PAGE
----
During the re-airing of the 2003 ALCS game, Cone tweeted his memories of O’Neill accidentally kneeing him in the back of the head during the team’s on-field celebration and the night-long party that followed at New York’s Plaza Hotel to celebrate the Bronx Bombers’ first World Series title in 18 seasons.

“It was a big night for the Yankees, a big night for the City of New York,” said Filippelli. “This was a chance for [YES viewers] to relive a great night in the history of the team. And to hear from one of their heroes, David Cone, who won game 3 of that series and who’s been part of their life for 19 years at YES.”

Also that night on Twitter, Filippelli recalled his own decision to replay Yankees catcher Joe Girardi’ triple against pitcher Greg Maddux of the Braves in real speed rather than slow-motion. 

“People still say to me, ‘When I think of Joe Girardi, I still think of that triple.’ Because we showed it at real speed. Again, how you chronicle a game is almost as important as the game itself. Because it’s how people are going to remember it- that moment is remembered. And a lot of that is because of that replay. It took the industry to a different place.”

YES also wants to engage younger MLB fans on Twitter, who are more familiar with the experience of scrolling through the social media platform during games.

As Filippelli put it: “Baseball’s always saying, ‘We’ve got to get younger, we want to get younger.’ Well, here you go. Let’s try to get younger – right  now.”

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The strategy is also designed to support the network’s new, “YES, We’re Here” social media campaign, which shows Yankees players and network talent at home. The Yankees were supposed to open their 2020 regular season on March 26. But their last game was a spring training game on March 12 – the same day MLB indefinitely suspended baseball operations.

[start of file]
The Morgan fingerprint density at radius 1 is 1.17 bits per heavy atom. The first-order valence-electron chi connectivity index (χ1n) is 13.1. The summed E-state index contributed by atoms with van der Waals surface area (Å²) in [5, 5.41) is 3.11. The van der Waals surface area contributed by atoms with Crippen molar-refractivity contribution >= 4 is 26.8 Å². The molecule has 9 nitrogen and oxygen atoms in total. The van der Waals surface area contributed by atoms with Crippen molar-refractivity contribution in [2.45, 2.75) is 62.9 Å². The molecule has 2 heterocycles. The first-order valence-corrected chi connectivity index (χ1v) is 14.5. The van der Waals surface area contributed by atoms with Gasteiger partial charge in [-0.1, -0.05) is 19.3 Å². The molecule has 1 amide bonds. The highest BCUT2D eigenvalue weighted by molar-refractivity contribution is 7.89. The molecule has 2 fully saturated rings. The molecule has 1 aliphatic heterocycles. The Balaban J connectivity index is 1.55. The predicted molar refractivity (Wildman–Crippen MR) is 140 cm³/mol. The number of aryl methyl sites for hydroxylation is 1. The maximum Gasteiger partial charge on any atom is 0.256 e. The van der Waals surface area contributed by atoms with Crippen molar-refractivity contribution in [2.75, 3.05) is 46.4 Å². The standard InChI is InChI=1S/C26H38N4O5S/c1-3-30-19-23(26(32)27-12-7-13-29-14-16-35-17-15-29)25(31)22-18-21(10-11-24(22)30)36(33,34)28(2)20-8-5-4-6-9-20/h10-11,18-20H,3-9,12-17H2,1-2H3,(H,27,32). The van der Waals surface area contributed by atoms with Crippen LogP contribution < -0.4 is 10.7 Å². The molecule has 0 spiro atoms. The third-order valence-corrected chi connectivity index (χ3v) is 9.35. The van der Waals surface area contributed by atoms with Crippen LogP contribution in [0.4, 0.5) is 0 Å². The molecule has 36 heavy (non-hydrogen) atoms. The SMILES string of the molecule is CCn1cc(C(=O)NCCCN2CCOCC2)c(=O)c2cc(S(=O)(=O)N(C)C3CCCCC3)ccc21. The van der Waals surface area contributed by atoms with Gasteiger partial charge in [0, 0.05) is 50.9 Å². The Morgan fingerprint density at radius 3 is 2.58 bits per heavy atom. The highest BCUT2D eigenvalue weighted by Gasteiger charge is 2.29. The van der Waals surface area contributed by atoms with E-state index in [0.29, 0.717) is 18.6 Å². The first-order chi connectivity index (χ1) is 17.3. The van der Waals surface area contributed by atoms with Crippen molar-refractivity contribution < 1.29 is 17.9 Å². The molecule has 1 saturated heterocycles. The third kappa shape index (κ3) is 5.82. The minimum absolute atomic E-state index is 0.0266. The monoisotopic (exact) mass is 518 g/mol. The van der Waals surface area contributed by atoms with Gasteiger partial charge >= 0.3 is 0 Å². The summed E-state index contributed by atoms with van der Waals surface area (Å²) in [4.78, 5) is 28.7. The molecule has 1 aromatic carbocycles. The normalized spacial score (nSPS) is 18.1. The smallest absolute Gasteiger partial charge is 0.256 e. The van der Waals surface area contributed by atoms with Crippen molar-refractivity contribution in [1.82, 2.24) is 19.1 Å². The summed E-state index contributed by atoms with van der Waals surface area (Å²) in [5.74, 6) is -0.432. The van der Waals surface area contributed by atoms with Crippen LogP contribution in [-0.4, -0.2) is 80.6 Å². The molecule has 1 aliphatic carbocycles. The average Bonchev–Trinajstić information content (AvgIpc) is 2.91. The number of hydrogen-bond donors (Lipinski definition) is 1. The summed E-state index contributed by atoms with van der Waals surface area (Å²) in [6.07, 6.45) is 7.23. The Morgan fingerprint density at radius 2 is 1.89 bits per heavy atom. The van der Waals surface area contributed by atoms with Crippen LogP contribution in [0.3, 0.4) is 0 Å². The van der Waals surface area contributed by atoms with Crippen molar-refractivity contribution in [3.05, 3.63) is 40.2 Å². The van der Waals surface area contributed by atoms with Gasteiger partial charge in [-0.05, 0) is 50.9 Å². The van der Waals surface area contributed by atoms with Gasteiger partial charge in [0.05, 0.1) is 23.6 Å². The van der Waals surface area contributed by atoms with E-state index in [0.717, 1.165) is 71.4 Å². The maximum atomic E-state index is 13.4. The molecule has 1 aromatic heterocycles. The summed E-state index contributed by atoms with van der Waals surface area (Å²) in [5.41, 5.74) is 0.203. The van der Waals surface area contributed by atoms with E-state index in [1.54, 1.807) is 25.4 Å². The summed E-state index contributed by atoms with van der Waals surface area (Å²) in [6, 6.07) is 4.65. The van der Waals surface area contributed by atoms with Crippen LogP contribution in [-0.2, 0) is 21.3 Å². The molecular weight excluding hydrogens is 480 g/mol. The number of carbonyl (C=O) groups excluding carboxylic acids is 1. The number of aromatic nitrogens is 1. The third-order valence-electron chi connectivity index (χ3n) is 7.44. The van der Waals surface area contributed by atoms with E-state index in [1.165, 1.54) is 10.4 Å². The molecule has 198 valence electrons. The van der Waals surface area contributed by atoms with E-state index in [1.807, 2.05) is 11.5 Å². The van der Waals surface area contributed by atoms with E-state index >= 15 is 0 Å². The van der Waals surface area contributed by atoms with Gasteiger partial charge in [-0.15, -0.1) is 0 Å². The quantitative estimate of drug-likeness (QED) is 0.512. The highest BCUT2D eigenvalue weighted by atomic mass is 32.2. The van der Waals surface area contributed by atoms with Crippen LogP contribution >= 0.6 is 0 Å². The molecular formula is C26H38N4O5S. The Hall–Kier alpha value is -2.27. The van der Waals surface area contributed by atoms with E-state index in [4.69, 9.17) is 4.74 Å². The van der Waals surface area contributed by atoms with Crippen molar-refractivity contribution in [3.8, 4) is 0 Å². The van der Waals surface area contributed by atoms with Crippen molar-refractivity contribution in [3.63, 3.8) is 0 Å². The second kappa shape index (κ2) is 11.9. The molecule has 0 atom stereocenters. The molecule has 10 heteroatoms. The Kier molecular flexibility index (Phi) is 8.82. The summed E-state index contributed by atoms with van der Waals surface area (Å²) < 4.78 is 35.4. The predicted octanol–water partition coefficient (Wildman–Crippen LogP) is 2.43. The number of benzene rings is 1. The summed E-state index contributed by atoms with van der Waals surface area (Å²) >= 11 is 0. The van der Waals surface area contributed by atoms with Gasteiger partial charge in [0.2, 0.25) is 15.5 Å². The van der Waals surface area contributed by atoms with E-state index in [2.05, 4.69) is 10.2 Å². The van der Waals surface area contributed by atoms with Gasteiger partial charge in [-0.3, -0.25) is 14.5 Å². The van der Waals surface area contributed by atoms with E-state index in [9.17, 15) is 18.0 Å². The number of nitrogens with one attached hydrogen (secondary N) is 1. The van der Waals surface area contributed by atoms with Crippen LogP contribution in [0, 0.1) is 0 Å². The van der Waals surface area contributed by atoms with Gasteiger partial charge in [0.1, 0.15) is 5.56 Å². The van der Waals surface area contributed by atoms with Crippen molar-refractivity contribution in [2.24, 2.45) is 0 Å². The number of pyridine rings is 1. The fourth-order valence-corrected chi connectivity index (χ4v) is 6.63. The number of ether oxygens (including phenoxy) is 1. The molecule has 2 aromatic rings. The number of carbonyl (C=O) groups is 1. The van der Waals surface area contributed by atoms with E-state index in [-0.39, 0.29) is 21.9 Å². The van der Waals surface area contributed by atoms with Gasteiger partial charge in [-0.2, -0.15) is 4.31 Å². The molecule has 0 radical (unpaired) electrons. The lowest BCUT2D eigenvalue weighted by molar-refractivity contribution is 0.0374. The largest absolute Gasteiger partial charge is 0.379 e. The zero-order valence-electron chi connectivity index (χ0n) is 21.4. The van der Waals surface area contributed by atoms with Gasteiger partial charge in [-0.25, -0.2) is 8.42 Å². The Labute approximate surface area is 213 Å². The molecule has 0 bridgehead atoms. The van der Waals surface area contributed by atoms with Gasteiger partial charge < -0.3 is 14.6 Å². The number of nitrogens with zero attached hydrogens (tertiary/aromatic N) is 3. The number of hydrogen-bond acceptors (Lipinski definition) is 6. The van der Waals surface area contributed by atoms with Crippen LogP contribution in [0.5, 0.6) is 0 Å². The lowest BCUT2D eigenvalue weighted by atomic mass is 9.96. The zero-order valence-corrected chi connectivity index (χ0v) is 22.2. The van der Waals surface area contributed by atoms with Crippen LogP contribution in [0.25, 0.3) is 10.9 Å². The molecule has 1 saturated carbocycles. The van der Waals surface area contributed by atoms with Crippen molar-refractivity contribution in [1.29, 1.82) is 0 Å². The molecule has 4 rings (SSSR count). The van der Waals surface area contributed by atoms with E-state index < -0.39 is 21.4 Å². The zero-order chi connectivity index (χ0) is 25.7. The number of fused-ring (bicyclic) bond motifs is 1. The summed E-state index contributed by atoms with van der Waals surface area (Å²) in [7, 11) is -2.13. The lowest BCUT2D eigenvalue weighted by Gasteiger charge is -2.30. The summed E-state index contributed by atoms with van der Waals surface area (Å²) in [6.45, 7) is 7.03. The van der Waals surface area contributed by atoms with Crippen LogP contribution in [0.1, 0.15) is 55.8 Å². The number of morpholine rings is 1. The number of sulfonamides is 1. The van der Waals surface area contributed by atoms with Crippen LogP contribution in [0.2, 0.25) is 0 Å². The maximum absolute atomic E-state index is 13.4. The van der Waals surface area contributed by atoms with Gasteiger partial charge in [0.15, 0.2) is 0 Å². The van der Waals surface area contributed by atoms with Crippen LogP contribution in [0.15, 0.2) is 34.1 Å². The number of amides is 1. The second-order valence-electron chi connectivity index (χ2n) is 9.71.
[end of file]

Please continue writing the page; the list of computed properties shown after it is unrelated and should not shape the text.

It’s “important” for sports networks to stick with their viewers in good times and bad, according to Filippelli, who choked up while talking about friends he’s already lost to the coronavirus.

“This is an extended version of their family. They watch us, they’re with us, they’ve been with us for many years,” Filippelli said. “A lot of people have grown up with us. They need to hear from us in this time of difficulty and need. And that’s what we’re trying to do.”

When the live games return, YES will consider a variation of the ride-along strategy, spokesman Eric Handler said.

Mason Bates, account director of sponsorships and partnerships at Mindshare, predicts more sports networks will use “second-screen” strategies to try to “reinvigorate” old content. Just watching reruns of 20-year old games can get old quickly for even the most diehard of fans.

“Since YES is a regional sports network, replays of classic games are already broadcast on the network with the original broadcast audio,” Bates said. “But with this new commentary from the stars who were on the field during the games, they’re giving fans a new perspective.”

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No, ride-along telecasts are not in the same ballpark as watching a live game. But they do create a somewhat “new” broadcast experience, added Bates.

“I can see networks continuing to tinker, experiment, and optimize with different ways to deliver content that fans want, while creatively augmenting content from their archives.”